For fixing the pink issue, there were recommendations of Brasso or Bar Keeper’s Friend. Since I had Bar Keeper’s Friend, I decided to try that with some super duper fine steel wool. What followed was not photographed because I was busy hunched over with a toothbrush and steel wool and my cleaning paste, watching and brushing and buffing like a hawk, rinsing frequently so I could stop the cleaning process and check for progress while I tried to not fuck it up again. Of course, I’d done a test patch first this time, and once I found it really was doing the trick, I was able to polish it up in about 10 or 15 minutes with minimal elbow grease.
The sun was going down by then, hence the change in lighting, but look at that bad boy. Mmmmm, hot dang. I felt like I’d captured myself some Dwemer loot, and this was especially pleasing because I desperately crave Dwemer loot. (Tho, now I have empathy for the folks who had to polish Tick Tock.)
In the end, I was really glad to learn that this was a box for stamps, and that such a thing existed at all. I like to write letters, but have been keeping my stamps in my wallet like a boringface. I had never looked at the cubbies in this thing over all the years I’ve had it and thought “stamps?” but now I’m super stoked to load it up with stamps and start using it that way.
I mean, I already have a jewelry solution, and let’s face it, it’s not like this thing was holding many pieces as a jewelry box. This is much better.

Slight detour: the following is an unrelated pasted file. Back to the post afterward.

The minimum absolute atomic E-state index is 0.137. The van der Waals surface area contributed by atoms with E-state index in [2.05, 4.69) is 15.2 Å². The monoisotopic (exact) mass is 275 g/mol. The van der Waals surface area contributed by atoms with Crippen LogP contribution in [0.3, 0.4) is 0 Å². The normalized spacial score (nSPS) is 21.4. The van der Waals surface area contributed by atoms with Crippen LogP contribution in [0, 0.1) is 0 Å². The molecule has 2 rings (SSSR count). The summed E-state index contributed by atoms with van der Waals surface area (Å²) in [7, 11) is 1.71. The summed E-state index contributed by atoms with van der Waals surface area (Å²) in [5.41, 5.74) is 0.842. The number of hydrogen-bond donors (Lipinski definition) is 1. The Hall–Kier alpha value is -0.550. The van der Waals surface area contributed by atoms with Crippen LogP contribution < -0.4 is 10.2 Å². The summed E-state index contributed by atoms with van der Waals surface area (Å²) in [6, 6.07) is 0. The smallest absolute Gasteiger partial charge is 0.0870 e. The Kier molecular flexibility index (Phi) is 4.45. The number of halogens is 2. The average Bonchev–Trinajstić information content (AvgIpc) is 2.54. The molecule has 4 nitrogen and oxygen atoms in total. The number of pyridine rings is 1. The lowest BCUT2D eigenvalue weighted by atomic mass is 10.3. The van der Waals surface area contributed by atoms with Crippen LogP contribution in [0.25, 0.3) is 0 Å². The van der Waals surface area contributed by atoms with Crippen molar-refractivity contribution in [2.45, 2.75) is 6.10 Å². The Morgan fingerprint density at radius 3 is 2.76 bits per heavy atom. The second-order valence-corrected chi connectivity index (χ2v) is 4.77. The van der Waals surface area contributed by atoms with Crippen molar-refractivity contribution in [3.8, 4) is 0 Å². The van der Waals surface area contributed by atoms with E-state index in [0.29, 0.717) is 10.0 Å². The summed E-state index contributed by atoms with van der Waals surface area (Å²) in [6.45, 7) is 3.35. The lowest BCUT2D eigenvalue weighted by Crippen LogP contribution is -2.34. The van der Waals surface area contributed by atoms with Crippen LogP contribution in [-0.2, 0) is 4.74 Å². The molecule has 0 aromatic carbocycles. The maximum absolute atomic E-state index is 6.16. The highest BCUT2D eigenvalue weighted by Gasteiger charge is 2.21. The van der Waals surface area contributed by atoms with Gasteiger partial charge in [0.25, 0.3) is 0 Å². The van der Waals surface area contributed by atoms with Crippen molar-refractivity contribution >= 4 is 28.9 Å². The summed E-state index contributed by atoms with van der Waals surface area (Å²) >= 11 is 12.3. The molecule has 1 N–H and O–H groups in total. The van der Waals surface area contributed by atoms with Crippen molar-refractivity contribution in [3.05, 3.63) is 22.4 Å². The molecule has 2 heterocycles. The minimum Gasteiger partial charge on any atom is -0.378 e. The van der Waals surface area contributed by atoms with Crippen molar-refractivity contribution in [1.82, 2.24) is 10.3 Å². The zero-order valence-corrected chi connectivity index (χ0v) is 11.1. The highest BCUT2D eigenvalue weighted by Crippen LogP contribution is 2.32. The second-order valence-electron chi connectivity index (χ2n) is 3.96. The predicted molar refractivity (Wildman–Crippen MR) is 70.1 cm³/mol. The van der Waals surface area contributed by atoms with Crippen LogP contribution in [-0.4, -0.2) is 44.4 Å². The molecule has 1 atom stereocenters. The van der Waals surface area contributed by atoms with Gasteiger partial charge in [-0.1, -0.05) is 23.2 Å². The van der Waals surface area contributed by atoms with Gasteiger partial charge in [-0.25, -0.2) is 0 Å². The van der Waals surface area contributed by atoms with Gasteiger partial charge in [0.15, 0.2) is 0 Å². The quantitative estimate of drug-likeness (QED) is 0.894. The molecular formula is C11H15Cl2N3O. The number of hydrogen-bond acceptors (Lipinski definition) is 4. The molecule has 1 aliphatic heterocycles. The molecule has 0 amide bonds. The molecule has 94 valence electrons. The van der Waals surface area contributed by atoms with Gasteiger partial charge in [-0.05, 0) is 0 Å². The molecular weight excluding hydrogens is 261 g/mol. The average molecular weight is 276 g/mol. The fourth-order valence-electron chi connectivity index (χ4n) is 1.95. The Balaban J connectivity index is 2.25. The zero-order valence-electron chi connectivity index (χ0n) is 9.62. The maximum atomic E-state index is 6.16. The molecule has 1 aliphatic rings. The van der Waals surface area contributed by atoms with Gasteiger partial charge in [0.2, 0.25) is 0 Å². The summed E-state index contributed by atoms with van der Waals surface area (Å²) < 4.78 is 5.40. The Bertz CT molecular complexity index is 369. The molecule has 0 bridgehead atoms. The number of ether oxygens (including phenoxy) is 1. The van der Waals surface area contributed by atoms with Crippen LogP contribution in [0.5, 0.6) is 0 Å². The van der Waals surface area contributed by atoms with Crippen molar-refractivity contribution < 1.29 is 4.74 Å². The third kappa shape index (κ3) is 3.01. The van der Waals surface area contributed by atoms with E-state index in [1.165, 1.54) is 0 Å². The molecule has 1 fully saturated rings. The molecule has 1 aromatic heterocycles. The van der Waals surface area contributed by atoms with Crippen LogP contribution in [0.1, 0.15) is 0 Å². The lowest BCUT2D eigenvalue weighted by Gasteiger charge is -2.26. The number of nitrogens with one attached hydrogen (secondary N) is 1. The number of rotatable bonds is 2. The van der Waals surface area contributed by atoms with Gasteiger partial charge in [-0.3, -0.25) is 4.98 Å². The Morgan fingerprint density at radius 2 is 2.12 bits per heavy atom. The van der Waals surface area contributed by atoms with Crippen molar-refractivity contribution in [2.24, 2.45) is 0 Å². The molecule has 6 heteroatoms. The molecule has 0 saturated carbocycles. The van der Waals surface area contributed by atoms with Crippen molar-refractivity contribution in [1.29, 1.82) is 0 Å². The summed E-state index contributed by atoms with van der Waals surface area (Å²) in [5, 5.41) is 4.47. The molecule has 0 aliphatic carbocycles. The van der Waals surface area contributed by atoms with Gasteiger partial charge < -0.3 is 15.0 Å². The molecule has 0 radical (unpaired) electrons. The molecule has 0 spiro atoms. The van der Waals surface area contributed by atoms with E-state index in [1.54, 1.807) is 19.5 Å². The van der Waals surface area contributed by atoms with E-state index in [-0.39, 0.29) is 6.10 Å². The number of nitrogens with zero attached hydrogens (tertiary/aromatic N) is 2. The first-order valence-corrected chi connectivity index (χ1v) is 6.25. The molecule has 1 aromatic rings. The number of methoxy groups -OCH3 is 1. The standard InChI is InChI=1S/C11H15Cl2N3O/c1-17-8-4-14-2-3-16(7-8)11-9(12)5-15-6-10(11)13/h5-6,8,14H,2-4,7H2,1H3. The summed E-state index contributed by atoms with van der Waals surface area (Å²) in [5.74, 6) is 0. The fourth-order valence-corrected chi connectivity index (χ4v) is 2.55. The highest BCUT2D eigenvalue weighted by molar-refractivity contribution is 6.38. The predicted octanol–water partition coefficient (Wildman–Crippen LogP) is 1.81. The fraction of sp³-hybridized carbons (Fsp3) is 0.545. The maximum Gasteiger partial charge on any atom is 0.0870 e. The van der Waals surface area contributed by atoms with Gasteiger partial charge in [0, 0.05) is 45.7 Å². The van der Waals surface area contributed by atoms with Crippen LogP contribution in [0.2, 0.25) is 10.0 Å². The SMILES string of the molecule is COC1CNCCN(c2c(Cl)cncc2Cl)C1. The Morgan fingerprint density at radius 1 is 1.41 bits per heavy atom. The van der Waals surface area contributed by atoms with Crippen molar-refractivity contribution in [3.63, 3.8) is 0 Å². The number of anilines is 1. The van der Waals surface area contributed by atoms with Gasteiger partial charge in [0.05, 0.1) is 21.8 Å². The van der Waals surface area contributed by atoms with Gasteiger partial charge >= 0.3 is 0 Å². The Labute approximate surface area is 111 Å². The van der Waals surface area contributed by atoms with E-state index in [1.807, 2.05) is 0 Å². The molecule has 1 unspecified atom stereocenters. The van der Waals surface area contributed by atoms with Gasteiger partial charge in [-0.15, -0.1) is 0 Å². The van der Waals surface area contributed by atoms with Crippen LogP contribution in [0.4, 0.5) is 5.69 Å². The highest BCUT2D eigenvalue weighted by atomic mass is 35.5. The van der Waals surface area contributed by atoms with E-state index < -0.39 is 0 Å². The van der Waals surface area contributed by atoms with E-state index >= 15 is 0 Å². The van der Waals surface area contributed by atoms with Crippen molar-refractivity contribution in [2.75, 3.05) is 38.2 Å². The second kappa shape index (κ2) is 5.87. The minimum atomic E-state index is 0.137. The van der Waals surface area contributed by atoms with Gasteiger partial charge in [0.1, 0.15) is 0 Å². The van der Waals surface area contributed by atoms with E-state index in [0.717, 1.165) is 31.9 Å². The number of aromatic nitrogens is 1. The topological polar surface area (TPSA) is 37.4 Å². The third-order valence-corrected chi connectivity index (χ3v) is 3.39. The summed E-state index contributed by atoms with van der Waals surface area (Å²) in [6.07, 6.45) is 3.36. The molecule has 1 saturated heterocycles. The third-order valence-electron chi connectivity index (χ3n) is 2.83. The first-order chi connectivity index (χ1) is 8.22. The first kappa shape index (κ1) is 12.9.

The only problem is my desk is trashed with clutter at the moment from recent art projects and this thing is now so pretty that I feel like it deserves to be put out only once I’ve cleaned up my childish mess of dribbled glue and loose puffs of fine green foam. Time to tidy up!
At the recommendation of another website, I gave the box a very thin coating of mineral oil and buffed it in well to help with the shine and to protect the finish and it was looking choice as hell. I’m actually really, really glad that I polished it up. I do like patina and age on antiques and vintage things, personally, but you can really see what a beautiful item this was designed to be, all gleaming and golden. Super pretty.
In terms of modern household goods, I feel like this would be a pricey ass item if you saw it at a high end decor store, so I was lucky I got it for free. But I found some for sale on eBay if you want one for you! While ones that are still a bit shiny seem to range from $45-$125, I spotted a few with dark patinas like mine that were as low as $14. Hopefully there will be some good deals up whenever you’re looking!
In the end, I most definitely learned from all this that I will not be leaping into putting anything on any metal again until I’ve done a lot more initial research and I recommend the same to others. I think of metal as being pretty tough, but maybe with different kinds of metal, or metals of a certain age, it’s not worth the risk to do shoddy prelim research before applying acids and such and I’m glad I got lucky that I didn’t royally balls it up in the end.